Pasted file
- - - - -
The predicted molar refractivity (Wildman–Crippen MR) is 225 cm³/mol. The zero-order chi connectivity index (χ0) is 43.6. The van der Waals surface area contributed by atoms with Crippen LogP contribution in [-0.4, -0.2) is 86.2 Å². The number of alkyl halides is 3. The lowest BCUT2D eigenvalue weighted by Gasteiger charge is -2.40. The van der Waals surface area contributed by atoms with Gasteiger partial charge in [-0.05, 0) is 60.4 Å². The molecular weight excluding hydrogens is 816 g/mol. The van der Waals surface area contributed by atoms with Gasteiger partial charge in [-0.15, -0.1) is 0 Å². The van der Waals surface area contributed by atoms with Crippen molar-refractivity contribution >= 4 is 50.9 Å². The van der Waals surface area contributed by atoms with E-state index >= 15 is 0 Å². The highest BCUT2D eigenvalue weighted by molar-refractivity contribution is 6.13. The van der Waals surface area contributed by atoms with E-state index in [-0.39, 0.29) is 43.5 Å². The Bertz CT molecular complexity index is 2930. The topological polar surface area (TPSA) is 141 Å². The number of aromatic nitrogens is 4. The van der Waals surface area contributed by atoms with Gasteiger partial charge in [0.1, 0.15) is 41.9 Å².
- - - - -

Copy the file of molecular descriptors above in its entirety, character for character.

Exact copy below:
The predicted molar refractivity (Wildman–Crippen MR) is 225 cm³/mol. The zero-order chi connectivity index (χ0) is 43.6. The van der Waals surface area contributed by atoms with Crippen LogP contribution in [-0.4, -0.2) is 86.2 Å². The number of alkyl halides is 3. The lowest BCUT2D eigenvalue weighted by Gasteiger charge is -2.40. The van der Waals surface area contributed by atoms with Gasteiger partial charge in [-0.05, 0) is 60.4 Å². The molecular weight excluding hydrogens is 816 g/mol. The van der Waals surface area contributed by atoms with Gasteiger partial charge in [-0.15, -0.1) is 0 Å². The van der Waals surface area contributed by atoms with Crippen molar-refractivity contribution >= 4 is 50.9 Å². The van der Waals surface area contributed by atoms with E-state index >= 15 is 0 Å². The highest BCUT2D eigenvalue weighted by molar-refractivity contribution is 6.13. The van der Waals surface area contributed by atoms with E-state index in [-0.39, 0.29) is 43.5 Å². The Bertz CT molecular complexity index is 2930. The topological polar surface area (TPSA) is 141 Å². The number of aromatic nitrogens is 4. The van der Waals surface area contributed by atoms with Gasteiger partial charge in [0.1, 0.15) is 41.9 Å².